Thanks to Two Writing Teachers for the opportunity to share a slice of life each week. Today I read Christmas Tree! By Florence and Wendell Minor to kinders. Fun book asking what kind of Christmas tree you’d like to be with illustrations of a variety of trees: one for dogs, cats ( filled with fish) and horses or trees for boats, a lighthouse of the Statue of Liberty. At the end there’s several interesting tidbits about Christmas tree lore.
One in particular reminded me of my childhood; in the 1890’s, it was the German custom to have Santa bring the tree along with the presents.
This was my childhood. My family would get the tree BUT it never came into the house until Christmas Eve after Santa had decorated it and left it in the living room with the presents.
My brother and I would awake Christmas morning and walk into the living room to find the tree lit up and all the presents that were left for us. It’s not a tradition I carried with me as an adult. I’ve always loved having my tree up for a weeks.
This is a photo, circa 1958, Christmas morning. My brother was about 2. Decorations and tinsel by Santa.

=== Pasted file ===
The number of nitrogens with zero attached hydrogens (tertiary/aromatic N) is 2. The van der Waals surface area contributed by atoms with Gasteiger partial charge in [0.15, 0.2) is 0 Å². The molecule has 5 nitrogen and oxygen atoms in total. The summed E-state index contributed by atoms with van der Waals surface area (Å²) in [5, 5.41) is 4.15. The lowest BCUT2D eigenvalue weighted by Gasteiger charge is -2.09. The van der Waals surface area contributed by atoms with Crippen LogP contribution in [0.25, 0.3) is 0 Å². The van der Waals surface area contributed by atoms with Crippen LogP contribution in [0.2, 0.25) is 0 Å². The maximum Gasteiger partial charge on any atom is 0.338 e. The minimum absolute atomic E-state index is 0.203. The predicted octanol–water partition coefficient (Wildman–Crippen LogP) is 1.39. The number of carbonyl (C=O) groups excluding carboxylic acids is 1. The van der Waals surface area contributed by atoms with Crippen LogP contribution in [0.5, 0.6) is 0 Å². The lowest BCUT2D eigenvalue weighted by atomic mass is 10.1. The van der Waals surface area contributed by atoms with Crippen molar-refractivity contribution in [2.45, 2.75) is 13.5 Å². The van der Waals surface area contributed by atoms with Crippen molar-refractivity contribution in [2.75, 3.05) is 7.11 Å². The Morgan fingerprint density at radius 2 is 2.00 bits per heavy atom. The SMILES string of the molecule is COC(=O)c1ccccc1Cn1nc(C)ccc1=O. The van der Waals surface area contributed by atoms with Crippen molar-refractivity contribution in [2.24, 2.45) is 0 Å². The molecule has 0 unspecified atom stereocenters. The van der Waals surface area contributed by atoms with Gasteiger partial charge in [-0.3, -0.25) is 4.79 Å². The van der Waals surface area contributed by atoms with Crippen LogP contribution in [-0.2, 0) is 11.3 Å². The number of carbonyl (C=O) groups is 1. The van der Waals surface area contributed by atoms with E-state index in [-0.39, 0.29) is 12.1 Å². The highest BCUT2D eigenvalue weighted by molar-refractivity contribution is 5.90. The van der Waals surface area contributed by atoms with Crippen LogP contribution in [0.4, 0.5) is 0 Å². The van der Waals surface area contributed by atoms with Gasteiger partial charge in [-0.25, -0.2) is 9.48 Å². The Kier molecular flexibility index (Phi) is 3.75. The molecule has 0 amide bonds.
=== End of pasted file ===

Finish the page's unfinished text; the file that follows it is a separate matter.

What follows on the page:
Living in Southern California, fresh cut trees were expensive. The year I was in fifth grade, our tree hatched flies. It was the last fresh cut tree we had. The next year, we had a fake tree complete with brand new lights. It made me sad. I loved all the really old ornaments. I loved the smell of the tree. I vowed to always have a real tree. And I did, until two years ago.
Our little table top tree, is courtesy of someone who was tired of their garage sale. I has inquired about the dicots of the tree which had only been used once. When I walked away, he ran after me and said, “Here, take it.” The ornaments fit nicely on the tree and I can have it around for longer.
While some kinders would have a tree with ice cream ornaments, I would like to see dark chocolate on my tree.
What about you?